Stray Cat Strut

The question we see most often within RVing with Pets groups is “What do I do with the kitty litter?” When looking at floorpans, we insisted on having a bath and a half so the half bath would be dedicated to the cats. We intended on taking out the toilet in that bath and capping the plumbing. It would be used for a litter box and storage.

As the build came closer, we thought “Hmmmm – it would be nice to be able to have both bathrooms”. We found more uses for the second bath, particularly so guests wouldn’t have to go through the bedroom in order to use the bathroom. So we thought of alternatives. The shower? No, the chances of litter going down the drain and then getting wet was a dangerous proposition for the black tank. In the basement? Well, if anyone could figure out a way to squeeze through places she shouldn’t, it was Nala. So we went with the master bathroom, but out of the way.

We had double sinks in the master bath. We’ve always had double sinks in all but one place but never ever used both sinks. We decided to use the underneath of one sink for the cat litter.

We worked the folks at the Bunkhouse (these folks used to work for Tiffin and branched out on their own – more info here). They also capped the plumbing to the second sink. Because they had so many scrap doors, they used a throwaway door first for the template. Once we approved they made the door and the step for the cats (the step may appear to be going overboard but when you have older felines, it’s nice to give them a helping hand…er, paw).

Door and step

Did this work? Yes, but it took some serious practice and reworking. Understanding that this was a cabinet we’d maybe one day want to use, and because the cats weren’t used to the area yet, we had to allow for some misses.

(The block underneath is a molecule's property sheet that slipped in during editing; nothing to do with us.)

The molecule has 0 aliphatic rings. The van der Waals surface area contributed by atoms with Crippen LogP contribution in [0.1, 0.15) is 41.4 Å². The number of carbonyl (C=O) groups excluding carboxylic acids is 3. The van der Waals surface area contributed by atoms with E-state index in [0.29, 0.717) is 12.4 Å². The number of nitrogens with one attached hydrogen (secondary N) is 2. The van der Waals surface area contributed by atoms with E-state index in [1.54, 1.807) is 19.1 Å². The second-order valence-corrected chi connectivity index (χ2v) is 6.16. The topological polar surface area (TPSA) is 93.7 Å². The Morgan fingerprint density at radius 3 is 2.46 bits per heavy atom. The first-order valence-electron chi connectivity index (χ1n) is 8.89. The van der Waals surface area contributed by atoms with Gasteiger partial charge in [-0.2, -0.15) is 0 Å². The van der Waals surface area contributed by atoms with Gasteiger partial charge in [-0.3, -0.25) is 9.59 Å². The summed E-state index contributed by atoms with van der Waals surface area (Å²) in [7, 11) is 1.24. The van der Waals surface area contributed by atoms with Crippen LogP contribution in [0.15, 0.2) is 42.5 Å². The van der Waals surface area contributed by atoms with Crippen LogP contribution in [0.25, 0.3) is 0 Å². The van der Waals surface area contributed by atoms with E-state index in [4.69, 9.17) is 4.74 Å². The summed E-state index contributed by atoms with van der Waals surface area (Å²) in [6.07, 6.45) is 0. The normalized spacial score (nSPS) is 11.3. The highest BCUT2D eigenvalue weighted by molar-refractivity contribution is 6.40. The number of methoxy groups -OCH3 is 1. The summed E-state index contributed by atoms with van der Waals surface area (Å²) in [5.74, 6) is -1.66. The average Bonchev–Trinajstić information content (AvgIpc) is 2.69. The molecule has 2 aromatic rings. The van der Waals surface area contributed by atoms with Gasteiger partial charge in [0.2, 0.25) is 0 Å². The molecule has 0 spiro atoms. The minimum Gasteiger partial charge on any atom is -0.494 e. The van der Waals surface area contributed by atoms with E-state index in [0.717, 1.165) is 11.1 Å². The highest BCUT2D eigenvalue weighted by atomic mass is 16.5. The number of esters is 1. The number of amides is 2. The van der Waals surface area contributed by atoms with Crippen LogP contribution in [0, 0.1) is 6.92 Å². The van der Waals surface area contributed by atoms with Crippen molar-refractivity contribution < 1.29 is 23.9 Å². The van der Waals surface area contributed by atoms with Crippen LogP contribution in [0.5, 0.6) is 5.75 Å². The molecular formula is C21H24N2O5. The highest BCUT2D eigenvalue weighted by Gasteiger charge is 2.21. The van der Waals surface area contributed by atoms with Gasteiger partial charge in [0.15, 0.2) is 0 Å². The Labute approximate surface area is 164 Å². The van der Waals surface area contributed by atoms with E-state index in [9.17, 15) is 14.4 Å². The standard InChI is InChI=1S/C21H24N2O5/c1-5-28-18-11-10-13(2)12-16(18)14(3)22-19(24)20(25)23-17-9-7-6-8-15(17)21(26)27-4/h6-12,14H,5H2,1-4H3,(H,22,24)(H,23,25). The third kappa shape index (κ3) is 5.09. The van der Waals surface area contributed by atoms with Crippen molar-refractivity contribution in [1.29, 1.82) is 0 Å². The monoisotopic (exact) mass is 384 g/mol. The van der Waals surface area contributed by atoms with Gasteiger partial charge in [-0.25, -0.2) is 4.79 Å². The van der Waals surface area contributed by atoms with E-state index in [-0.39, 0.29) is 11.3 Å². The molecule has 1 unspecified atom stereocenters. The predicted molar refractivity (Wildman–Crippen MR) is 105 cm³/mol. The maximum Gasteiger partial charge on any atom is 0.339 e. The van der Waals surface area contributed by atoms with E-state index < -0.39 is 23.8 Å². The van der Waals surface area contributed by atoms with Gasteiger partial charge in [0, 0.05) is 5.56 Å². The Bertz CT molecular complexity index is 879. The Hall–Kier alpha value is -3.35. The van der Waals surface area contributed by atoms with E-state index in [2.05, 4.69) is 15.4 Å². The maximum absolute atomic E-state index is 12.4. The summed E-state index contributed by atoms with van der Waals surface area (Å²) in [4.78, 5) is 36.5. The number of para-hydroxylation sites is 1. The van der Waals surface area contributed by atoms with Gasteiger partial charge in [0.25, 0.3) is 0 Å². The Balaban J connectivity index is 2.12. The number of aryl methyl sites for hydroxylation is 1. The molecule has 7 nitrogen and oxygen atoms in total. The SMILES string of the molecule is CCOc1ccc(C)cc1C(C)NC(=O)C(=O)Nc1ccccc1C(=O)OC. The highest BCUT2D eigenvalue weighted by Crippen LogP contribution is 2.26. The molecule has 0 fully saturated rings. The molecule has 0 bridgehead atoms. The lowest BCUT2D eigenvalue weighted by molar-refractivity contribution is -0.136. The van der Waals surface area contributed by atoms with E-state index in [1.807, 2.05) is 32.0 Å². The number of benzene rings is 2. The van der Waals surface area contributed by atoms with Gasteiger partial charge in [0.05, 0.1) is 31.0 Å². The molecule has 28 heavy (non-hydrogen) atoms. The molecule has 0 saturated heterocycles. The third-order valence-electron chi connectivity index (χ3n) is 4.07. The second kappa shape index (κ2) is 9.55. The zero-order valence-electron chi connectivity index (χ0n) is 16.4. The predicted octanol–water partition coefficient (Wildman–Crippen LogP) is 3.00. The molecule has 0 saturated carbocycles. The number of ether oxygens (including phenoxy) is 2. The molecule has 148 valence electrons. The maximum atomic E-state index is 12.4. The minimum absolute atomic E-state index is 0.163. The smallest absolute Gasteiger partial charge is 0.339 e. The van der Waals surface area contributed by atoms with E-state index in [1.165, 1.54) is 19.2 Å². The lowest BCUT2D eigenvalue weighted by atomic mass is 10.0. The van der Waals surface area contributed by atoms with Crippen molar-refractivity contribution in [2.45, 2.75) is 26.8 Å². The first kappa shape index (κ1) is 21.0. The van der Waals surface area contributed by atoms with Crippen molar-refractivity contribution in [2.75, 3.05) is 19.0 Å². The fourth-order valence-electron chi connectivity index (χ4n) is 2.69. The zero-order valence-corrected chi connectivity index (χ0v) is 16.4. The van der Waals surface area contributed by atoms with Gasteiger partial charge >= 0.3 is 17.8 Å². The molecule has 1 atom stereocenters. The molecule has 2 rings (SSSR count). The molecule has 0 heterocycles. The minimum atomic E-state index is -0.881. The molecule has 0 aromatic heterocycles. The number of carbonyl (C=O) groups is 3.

1. Cat litter box
  2. Cat litter (we really like Dr. Elsey’s – tend to go with Respiratory Relief here)
  3. Plastic drop clothes (for painting)
  4. Plastic bags (drum liners work well such as here)
  5. Frog tape (have you ever used Frog Tape? You should. It’s here)
  6. Duct tape (we like the black – found here)
  7. Potty pads
  8. Vinegar spray (something like this)

First, we covered the entire cabinet in plastic, frog tape (so it would easily remove from the cabinet when needed) and then duct tape on top. We lined the entire bottom in more plastic and duct tape for easy cleaning. Finding a litter box to fit the space was problematic but we found there was a Petco litter box that fit. We wanted one side to be higher so taped cardboard to one side. Then covered it with a “litter box liner” (read: it’s a drum liner from Home Depot).

Recreating the quarantine scene from E.T.

Was this fool-proof? No. Particularly when we had a kitty in kidney failure, it was tougher to keep that area clean. We used the potty pads as items we could easily lay on top of the plastic and remove as needed, along with the vinegar spray to get rid of any smells. At first we underestimated the cats’ ability to miss the box, and boy, if they could, they did. We hadn’t initially covered every inch of the cabinet with plastic and layers but in time we learned that was the best way to preserve the cabinet’s integrity.

Now this process is kind of second nature to us, but that was thanks to many mistakes and near-misses!

2 comments on “Stray Cat Strut
  1. Lehnanne says:

    It is amazing what we do for our floofy kids. <3

  2. Geek RV says:

    Pets rule the world 😉

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